Spoiling silages and TMRs

Posted on June 17, 2020 in Forage Foundations
By Dr. Limin Kung, University of Delaware professor of animal and food sciences
Silages start to spoil when exposed to air.  Air stimulates the growth of spoilage yeasts that degrade lactic acid, which results in a rise in pH, heating, and degradation of nutrients in the silage mass.  Because total mixed rations (TMR) contain silages, they are also prone to further spoilage in the feed bunk.

Our lab has measured TMR temperatures as high as 120 to 130 degrees F after less than 24 hours of being exposed to air.  Issues with spoiling silages and TMRs are usually more common during warmer weather because detrimental yeasts are more active under these conditions.  In a two-year survey, we collected TMR samples from Delaware dairy farms in the summer months to examine aerobic stability.  Any TMRs that heated up in less than 12 hours after being exposed to oxygen were considered aerobically unstable.  In the first year, samples from eight of 12 farms were considered aerobically unstable, and, in the second year, eight of 18 farms were considered aerobically unstable.

The consequences of feeding a spoiling TMR to dairy cows depends on several factors, including the degree of spoilage and the stage of lactation the animals are in (early lactation cows may be more susceptible to negative effects).  The most obvious potential consequence is a decrease in intakes, which could translate into a decrease in milk production.  It is unknown exactly why intakes decline, but it could be due to taste, smell, the heating itself, and negative chemical components affecting the rumen and/or the cow.  In some instances, the TMR may be slightly warm and just beginning to spoil, resulting in no measurable negative effect on the animals.  In a worst-case scenario, feeding a very spoiled TMR may decrease intakes by more than 10% to 15%.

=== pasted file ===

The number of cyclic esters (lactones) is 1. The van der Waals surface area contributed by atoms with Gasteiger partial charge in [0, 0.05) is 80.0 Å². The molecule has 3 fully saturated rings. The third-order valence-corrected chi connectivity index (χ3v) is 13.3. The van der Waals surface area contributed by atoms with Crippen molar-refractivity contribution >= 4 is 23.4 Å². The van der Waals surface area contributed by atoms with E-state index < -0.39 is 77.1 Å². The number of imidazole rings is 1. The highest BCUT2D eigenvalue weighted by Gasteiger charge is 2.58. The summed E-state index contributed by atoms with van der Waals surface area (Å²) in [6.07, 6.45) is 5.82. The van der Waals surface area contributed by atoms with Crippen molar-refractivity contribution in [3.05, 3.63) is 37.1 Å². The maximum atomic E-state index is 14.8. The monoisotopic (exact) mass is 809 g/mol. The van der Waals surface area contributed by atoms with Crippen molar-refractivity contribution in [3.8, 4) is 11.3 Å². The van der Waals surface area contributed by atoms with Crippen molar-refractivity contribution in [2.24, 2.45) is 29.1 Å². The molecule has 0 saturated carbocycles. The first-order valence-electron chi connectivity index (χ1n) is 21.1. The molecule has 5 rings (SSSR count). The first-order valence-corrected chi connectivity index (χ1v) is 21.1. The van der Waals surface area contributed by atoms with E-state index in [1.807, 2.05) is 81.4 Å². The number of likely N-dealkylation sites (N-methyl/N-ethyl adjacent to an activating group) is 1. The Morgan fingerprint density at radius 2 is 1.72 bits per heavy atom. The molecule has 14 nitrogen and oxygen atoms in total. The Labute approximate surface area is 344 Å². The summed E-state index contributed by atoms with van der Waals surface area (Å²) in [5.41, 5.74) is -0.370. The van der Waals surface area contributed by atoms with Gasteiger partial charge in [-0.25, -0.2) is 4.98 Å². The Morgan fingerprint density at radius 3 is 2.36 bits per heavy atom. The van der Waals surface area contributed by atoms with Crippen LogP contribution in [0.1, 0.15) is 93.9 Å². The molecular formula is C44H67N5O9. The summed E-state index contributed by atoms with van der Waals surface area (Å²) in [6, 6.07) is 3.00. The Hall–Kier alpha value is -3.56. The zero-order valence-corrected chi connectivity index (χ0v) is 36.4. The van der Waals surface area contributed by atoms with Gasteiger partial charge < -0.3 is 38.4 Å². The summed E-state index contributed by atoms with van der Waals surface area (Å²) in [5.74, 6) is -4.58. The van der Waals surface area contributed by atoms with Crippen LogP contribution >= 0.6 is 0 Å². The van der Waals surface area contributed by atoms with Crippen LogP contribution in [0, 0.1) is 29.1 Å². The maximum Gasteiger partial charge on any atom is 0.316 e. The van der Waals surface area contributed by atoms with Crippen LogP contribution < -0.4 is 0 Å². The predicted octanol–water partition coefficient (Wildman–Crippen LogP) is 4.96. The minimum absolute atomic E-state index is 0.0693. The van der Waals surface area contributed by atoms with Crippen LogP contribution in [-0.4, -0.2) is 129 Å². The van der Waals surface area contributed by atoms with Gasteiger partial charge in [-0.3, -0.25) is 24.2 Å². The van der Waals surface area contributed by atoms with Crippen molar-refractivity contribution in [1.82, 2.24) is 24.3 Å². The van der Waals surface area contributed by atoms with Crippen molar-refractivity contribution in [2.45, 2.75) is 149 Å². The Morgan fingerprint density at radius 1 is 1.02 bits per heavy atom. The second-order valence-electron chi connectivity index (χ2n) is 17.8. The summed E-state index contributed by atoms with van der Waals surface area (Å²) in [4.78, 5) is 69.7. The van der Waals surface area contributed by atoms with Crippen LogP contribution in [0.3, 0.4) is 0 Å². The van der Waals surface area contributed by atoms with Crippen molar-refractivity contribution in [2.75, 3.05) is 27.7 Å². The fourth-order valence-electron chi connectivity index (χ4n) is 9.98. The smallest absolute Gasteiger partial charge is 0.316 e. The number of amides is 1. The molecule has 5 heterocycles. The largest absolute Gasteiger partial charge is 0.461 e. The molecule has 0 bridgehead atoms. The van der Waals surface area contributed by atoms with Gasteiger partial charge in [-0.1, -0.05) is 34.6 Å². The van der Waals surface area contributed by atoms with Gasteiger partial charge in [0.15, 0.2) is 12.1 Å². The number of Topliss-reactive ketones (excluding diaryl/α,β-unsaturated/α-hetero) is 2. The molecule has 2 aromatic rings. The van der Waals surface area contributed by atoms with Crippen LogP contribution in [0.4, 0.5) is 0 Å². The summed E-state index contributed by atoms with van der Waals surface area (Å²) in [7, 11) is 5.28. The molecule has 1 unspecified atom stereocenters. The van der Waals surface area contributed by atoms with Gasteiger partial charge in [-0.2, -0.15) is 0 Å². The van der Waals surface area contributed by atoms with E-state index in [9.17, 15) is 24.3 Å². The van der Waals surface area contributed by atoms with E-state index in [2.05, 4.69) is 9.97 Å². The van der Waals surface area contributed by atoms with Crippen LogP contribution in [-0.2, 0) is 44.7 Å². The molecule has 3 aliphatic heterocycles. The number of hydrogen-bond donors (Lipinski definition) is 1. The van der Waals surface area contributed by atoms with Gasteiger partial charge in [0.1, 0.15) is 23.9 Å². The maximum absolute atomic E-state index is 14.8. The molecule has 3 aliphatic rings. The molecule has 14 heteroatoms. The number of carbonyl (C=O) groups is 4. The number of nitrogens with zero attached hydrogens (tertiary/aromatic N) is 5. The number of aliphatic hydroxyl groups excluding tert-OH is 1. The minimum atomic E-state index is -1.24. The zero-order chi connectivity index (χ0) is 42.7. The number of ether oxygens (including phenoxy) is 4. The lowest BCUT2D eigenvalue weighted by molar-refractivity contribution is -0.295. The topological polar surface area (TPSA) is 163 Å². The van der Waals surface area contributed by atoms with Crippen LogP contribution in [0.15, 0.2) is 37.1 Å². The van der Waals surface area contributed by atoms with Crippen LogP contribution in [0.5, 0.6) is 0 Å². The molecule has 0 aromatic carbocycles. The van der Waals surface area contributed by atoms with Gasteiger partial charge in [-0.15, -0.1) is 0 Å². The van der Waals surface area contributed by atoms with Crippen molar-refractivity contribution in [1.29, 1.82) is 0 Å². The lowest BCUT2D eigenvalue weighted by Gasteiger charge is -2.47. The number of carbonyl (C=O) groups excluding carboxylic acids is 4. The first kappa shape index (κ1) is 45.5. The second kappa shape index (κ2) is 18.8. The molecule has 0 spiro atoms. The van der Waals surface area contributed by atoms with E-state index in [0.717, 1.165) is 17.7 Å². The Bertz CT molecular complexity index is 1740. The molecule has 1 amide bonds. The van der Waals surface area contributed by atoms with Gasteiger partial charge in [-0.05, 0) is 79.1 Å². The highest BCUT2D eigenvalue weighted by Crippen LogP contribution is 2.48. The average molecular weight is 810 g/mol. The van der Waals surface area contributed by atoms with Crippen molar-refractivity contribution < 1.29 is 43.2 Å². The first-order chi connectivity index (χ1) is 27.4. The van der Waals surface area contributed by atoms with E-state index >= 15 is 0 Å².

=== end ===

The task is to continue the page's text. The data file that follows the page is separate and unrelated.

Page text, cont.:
The first step to prevent a TMR from potentially spoiling is using fresh silage with good aerobic stability.  A research-proven inoculant will improve aerobic stability, but achieving an adequate packing density and using an oxygen barrier plastic will also help.  If you decide to mix a TMR with silage that is already spoiling, a TMR preservative can help slow or stop further spoilage in the feed bunk, but I consider this a “Band-Aid® approach.”

In some instances, other feeds may be adding to the instability of a TMR.  For example, mixing even small amounts of badly deteriorated wet brewer’s or distiller’s grains into a TMR could be enough to cause it to spoil, even if the silage sources were fresh and stable.  The practice of mixing leftover TMR into the next day’s feed, or feeding it to heifers, should be done with caution and it will depend on the degree of spoilage and environmental temperatures.  Our lab conducted a study that showed replacing just 10% of good silage with spoiled silage was enough to destabilize a TMR and cause it to heat in less than 24 hours.

In conclusion, to minimize potentially negative effects on intakes and production, producers should strive to feed the freshest and most stable silages available.

Category: Animal health
Feed quality and nutrition
Forage Foundations